The Social Network is an amazing phenomenon, an amazing opportunity to see the truth of interdependence, that none of our lives occur in an isolated vacuum. Social networking is also, possibly, the most widespread addiction on our planet right now, sucking billions of hours we'll never get back again.
On a recent meditation retreat, I asked assembled students to share their favorite "evasive maneuvers" from the present moment, the ways we all hide out from having to be here with the direct simplicity of right now. People said all kinds of funny and not so funny things. In a discussion group later in the weekend, one student wondered why nobody had brought up Twitter and Facebook. Another student joked "Ethan asked us what our individual evasive maneuvers were, not our shared ones. Everyone's addicted to Facebook. That just goes without saying at this point."
The best framework to analyze social networking is a concept called "coemergence." Coemergence refers to the ability of any particular phenomenon or experience to manifest as either wisdom or confusion, helpful or harmful, a weapon or a prison. From this standpoint (which is sometimes considered an advanced framework for working with meditation practice), phenomena are in themselves neither positive nor negative, but they only become helpful or harmful according to how the mind attends to them and fixates upon them. Enter the social network. Is it the greatest tool for connection and camaraderie the world has ever seen? Or is it a dangerous time-suck, isolating us in bubbles of anxious voyeurism? Well, it's both.
What make the distinction? Whether or not you view your time online as a practice or an escape makes all the difference in the world. At the same time, recognizing the truth of coemergence is a great way to develop compassion and overcome guilt about our actions. Even Mark Zuckerberg himself seems like quite the coemergent dude.
As a Buddhist teacher who uses both Facebook and Twitter to connect with friends, students, and like-minded community builders, I struggle mightily with making my time online mindful and beneficial for myself and others. Below are some very simple guidelines that have been helpful to me.
Before You Go Online
- Do all your social networking at a desk (this is the corollary to Michael Pollan's excellent advice to do all your eating at a table). The people around you will get mad at you if you are on your handheld device all the time. Consider a desk the appropriate space to connect with the Internet, the meditation cushion or yoga mat of the Internet. It's a very bad idea to tweet and walk at the same time.
- Limit your sessions. Choose a maximum number of times you can be on Facebook or Twitter in a given day, say three or less. Also limit your total amount of time on Facebook or Twitter to a reasonable amount — say less than an hour total daily. If you go over these, take a non-judgmental attitude, but realize that you are online a lot, and may want to find ways to cut back.
- Take time away from being online. Each month, take a short "Internet cleanse," say three days where you are completely unplugged. Set up an autoresponder and don't check a thing. The cleanses can be difficult, but they are also amazing. My next one is coming up this weekend.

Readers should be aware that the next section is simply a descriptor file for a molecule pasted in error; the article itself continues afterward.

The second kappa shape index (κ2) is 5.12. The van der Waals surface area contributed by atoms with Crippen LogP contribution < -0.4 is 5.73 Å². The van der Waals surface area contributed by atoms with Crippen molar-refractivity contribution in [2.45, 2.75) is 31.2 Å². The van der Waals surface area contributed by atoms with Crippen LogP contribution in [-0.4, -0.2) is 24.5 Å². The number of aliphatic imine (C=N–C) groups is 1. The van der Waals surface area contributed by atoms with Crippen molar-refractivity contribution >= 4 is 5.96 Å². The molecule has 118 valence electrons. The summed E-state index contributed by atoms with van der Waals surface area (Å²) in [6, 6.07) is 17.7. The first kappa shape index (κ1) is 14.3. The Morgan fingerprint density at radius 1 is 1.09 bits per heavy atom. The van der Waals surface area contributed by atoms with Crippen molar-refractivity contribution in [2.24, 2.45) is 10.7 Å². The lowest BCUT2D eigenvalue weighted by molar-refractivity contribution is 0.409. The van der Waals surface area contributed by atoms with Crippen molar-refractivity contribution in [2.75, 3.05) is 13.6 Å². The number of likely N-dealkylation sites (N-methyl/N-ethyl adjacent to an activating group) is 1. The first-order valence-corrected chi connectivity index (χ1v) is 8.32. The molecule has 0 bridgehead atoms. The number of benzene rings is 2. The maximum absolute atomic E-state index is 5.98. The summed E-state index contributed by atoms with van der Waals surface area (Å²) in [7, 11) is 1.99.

Doing a Mindful Session Online
- Set your intention. Before opening your browser, contemplate the truth of interdependence and raise a compassionate intention toward everyone in your network you are about to connect with (yes this may be thousands or millions of people). You could contemplate a traditional phrase such as "may we all be at ease." Whatever you do, notice if you've logged on before you are even aware you did it. Setting an intention slows down the pace of our mental chatter and makes our efforts much more effective. Whatever you do online touches many many other people. To put it bluntly, slowing down and being aware are the keys to not peeing in the pool.
Practice Appropriate Speech. If you are going to post something, Before pressing "Tweet" or "Share" on anything, take three deep breaths. Then ask four questions associated with the practice of responsible speech: A) Is this True? B) Is this Helpful? C) Is this an appropriate time to share this? D) I am an appropriate person to share it?
If the answers to all four questions is yes, then feel good about hitting "share." When contemplating these questions, cut yourself some slack. Something doesn't have to be monumentally helpful to be shared, but at least this contemplation will help us stop spreading harmful cynicism and mindless gossip.
- Dedicate the benefits. When it's time to log off, log off. If it's past time to log off and you notice you are still on, just notice that fact , and aspire to having a more structured, mindful session the next time. As you log off, offer the benefits of connecting with your network to your friends and colleagues to further connectedness and mindfulness. You might even seal your session with the thought, "May all my friends, followees, and followers be at peace and free from harm today."
It's said that anything can become a mindfulness practice with the right intention, that we can actually cultivate our minds and hearts 24/7/365. So for all of us who spend too many hours online, here's our chance.
Peace, and see you soon in the mindful social network.
Ethan Nichtern is the author of One City: A Declaration of Interdependence (Wisdom Publications) and the founding director of the Interdependence Project, a nonprofit organization dedicated to meditation and philosophy, integral activism, mindful arts, and meaningful media.
Visit his website at ethannichtern.com